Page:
Remember the bad old days of the $11 avocado? That was back in May.
The passage of the seasons has subsequently done wonderful things for deprived palates, which were forced to salivate in vain back then.
Vegeland in Christchurch has been advertising avocado at 39 cents each on Facebook.
In Waikato, a roadside stall went further, selling small avocados for $3 for a bag of 10.
However, the industry organisation, New Zealand Avocado, says these prices were unrealistic.
They probably stemmed from the practise of loss-leading, when stores marketed goods at a loss in order to entice people into their shops.
"It actually costs about $1 to grow, put through the supply chain and market a New Zealand avocado," says its chief executive, Jen Scoular.
"So nobody is making a profit when avocados are sold for $1."
Jen says the world price was $2 per avocado, so people selling way less than that were probably trying to attract value to other aspects of their trade.
Traditionally, the practice of loss-leading lures customers into a shop with the offer of very cheap goods.
That loss is recovered when people discover other things they did not realise they need, and pay a higher price for them.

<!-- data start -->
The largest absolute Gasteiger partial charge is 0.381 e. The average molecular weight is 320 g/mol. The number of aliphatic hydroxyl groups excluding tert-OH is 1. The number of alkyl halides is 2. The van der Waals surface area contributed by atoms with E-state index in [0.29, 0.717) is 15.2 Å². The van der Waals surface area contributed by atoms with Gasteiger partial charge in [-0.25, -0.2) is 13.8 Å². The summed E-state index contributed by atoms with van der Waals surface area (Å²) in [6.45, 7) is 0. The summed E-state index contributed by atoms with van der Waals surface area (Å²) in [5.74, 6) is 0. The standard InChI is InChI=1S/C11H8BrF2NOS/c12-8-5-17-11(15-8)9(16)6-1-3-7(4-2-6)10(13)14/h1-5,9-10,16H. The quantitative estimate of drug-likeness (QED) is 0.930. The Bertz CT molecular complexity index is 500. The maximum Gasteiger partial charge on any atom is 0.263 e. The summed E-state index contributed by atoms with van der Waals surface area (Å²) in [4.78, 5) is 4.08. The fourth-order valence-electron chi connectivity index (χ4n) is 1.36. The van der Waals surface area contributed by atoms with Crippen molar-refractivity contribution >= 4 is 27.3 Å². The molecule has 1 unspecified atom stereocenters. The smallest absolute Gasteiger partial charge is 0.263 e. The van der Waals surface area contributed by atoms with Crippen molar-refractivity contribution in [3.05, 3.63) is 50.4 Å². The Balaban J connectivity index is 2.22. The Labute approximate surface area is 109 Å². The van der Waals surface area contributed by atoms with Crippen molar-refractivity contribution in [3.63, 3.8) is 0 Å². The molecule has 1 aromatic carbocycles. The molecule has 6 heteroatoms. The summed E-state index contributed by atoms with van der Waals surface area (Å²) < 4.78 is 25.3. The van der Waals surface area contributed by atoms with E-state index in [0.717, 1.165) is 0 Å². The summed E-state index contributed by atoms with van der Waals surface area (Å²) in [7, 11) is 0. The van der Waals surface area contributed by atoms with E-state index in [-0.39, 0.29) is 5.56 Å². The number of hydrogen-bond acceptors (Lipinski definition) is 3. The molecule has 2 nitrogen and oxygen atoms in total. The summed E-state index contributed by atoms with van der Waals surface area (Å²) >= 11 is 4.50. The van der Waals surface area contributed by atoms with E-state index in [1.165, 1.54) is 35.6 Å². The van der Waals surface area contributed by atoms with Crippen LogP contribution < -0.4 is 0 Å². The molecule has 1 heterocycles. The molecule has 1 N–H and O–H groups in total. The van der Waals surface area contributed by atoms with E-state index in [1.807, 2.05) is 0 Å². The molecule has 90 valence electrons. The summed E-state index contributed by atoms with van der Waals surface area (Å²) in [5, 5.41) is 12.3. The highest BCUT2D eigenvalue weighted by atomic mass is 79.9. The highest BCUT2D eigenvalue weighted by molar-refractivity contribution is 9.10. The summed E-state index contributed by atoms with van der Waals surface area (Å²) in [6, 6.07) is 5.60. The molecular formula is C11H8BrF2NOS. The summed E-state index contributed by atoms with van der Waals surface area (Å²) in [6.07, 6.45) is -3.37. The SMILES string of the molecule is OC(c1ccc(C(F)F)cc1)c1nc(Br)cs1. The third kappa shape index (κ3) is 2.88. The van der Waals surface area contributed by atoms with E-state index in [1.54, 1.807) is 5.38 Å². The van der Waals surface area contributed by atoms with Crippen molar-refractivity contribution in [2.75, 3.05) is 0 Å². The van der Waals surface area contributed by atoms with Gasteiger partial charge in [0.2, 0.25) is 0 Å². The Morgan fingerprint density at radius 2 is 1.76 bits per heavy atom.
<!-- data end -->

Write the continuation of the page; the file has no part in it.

But loss-leading or not, Jen says prices for avocados would generally stay low for another couple of months.
If you can get avocados below cost, and buy them in large volumes, what can you do with them?
Food writer Annabel Langbein has produced some ideas - including using the freezer.
"If you make your favourite guacamole, and put in lots of lemon juice so it does not oxidise and go brown, then you can freeze it to eat when avocados are not in season and do not cost 30 cents each."
Annabel says another option is to use avocado as a bulk filler for sweet treats, such as chocolate mousse.
She urges people not to cook avocado, as it "tastes revolting", and she can't understand recipes that called for avocado on pizzas.